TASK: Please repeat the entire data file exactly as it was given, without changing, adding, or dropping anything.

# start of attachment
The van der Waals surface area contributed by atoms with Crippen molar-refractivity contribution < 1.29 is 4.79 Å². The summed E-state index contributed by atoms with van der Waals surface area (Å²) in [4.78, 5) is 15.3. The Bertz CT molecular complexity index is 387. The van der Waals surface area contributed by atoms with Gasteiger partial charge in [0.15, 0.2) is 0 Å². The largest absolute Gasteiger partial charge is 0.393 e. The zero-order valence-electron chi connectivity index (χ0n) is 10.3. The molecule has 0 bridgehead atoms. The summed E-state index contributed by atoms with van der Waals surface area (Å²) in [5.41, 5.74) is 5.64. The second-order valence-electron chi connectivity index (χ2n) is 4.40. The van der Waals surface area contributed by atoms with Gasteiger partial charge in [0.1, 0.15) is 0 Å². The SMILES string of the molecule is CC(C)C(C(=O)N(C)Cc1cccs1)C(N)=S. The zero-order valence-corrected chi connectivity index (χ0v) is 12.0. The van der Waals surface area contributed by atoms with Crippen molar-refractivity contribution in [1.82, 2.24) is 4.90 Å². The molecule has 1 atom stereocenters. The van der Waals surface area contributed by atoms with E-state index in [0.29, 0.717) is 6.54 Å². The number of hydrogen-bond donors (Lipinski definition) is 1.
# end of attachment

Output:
The van der Waals surface area contributed by atoms with Crippen molar-refractivity contribution < 1.29 is 4.79 Å². The summed E-state index contributed by atoms with van der Waals surface area (Å²) in [4.78, 5) is 15.3. The Bertz CT molecular complexity index is 387. The van der Waals surface area contributed by atoms with Gasteiger partial charge in [0.15, 0.2) is 0 Å². The largest absolute Gasteiger partial charge is 0.393 e. The zero-order valence-electron chi connectivity index (χ0n) is 10.3. The molecule has 0 bridgehead atoms. The summed E-state index contributed by atoms with van der Waals surface area (Å²) in [5.41, 5.74) is 5.64. The second-order valence-electron chi connectivity index (χ2n) is 4.40. The van der Waals surface area contributed by atoms with Gasteiger partial charge in [0.1, 0.15) is 0 Å². The SMILES string of the molecule is CC(C)C(C(=O)N(C)Cc1cccs1)C(N)=S. The zero-order valence-corrected chi connectivity index (χ0v) is 12.0. The van der Waals surface area contributed by atoms with Crippen molar-refractivity contribution in [1.82, 2.24) is 4.90 Å². The molecule has 1 atom stereocenters. The van der Waals surface area contributed by atoms with E-state index in [0.29, 0.717) is 6.54 Å². The number of hydrogen-bond donors (Lipinski definition) is 1.